Captain America: "How come [this shield is] not standard issue?"
Howard Stark: "That's the rarest metal on Earth. What you're holding there, that's all we've got."
RTG materials are special
In an RTG, you need some very special traits.
- You need a half-life that is long enough to be useful. The power output will taper off, but you want a long enough half life that it tapers down only a little in the duration of the mission. Iodine-131 is plentiful, but it's gone in a month or two.
- The half-life can't be too long. Decay events are what make the heat, and a long-half-life element like Uranium-235 will not make decay events often enough to make any useful heat.
- The element must decay with the right kind of radiation - a kind trivially blocked. That is for human-safety reasons: a gamma emitter is Right Out. Alpha decay is ideal, as it's stopped by a few centimeters of ordinary air, or the skin - but must not be ingested.
- The material must be anti-proliferation. Meaning that if it were captured by terrorists (or fell out of the sky right into their laps during a failed launch), they must not be able to make an atomic bomb. It cannot be fissile and cannot be a feedstock easily made fissile.
- The material must be possible to separate from its origin and byproduct materials. For instance elements can be separated chemically, but adjacent isotopes of a heavy element are inseparable at an industrial scale. Enrichment of uranium is only possible because they are 3 apart: U-235 and U-238, and still requires state-level commitment (hence America's never-ending sparring match with Iran to prevent them from developing that ability).
- The process that makes it can't quickly over-make it. For instance if you get the material by neutron bombardment, but that also converts the target material into a useless, inseparable material, that doesn't work at all.
Plutonium 238 ticks all the boxes... but...
Plutonium-238 has an 87 year half-life (just right) and is an alpha emitter. As an alpha emitter, it would make a poor 'dirty bomb' because it could only threaten humans as dust they breathed during the initial moments of the attack.
So let's make a bomb? Our buddy has a fission reactor, let's bombard it with neutrons for 30 days to make fissile Pu-239. *Great, we've done that, and now we have a slug of mostly Pu-238 with a little Pu-239. Let's do isotopic separation of -- Oh, snap. Even the United States can't do that.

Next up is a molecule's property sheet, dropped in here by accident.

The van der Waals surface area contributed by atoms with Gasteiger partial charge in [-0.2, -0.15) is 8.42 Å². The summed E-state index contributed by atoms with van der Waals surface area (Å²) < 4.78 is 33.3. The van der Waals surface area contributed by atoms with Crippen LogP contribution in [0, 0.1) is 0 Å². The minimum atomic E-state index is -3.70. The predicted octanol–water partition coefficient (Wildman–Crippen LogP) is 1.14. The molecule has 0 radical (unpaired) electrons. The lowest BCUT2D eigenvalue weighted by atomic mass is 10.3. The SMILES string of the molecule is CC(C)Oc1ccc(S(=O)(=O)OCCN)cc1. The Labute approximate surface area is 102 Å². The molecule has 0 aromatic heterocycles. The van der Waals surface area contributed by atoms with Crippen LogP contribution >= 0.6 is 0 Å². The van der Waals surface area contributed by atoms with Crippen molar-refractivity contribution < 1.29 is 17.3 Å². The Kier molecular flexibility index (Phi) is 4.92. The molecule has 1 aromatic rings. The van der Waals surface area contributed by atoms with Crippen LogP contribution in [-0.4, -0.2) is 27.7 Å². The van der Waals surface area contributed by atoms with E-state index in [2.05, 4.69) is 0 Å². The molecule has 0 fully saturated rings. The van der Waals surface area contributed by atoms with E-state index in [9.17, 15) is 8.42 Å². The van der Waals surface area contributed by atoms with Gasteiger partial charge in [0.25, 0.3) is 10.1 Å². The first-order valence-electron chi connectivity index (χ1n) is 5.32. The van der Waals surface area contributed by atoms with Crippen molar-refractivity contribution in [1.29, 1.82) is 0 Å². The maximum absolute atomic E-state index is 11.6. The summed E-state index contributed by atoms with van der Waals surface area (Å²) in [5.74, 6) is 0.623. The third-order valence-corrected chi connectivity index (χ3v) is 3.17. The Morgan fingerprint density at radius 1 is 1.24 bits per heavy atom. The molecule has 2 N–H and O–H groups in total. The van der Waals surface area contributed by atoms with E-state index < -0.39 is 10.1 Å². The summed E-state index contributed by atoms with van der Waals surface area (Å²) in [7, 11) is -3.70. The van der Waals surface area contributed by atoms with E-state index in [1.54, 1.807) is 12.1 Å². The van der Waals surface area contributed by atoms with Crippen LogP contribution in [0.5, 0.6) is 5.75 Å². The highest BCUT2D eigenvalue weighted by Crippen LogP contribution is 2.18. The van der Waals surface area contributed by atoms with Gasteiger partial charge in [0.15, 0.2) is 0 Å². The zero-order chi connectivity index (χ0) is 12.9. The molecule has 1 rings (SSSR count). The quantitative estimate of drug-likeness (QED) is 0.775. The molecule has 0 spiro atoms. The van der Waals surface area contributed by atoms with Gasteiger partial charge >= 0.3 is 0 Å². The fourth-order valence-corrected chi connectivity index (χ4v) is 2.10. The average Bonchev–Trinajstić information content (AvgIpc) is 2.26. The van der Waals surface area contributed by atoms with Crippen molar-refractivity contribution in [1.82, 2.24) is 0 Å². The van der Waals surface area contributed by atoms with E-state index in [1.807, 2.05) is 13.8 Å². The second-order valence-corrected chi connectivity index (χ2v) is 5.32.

Okay then, load it back in the reactor for a year and convert the kaboodle to Pu-239. That's working, except the Pu239 is also absorbing neutrons and becoming Pu240 and Pu241... which are too radioactive and will cause a bomb to misfire. So the fact that it already is plutonium actually helps the nonproliferation issue.
... but it's really hard to make.
As far as how to make Pu238, there are several processes to make it from spent reactor fuel. However, these are special processes, not just a "load it into a common power reactor with the normal fuel rods" situation*. Indeed, both the US and the Russians had shut down their Pu238 production, because their lines were manufacturing it using waste materials from bomb core production, which had ceased under the various START talks. Several countries had to start their own Pu238 manufacture operations, specifically for making RTGs.
Suffice it to say, Pu238 is rare, hard to make, and expensive.
* Canada's efforts to make it in a reactor is a special exception, because their reactors are. Unlike conventional BWR and PWR/VVER designs, the CANDU is specifically designed to allow fuel rod changes while the reactor is underway. This is a trait it shares with the Soviet RBMK and weapons reactors such as the Hanford "B", because hey, they were all after the same thing: the ability to achieve criticality on natural uranium, and remove rods in 30-90 days - perfect for breeding weapons grade plutonium. Canada wanted to have the ability in its back pocket, and Russia wanted to be able to scale up their existing ability quickly.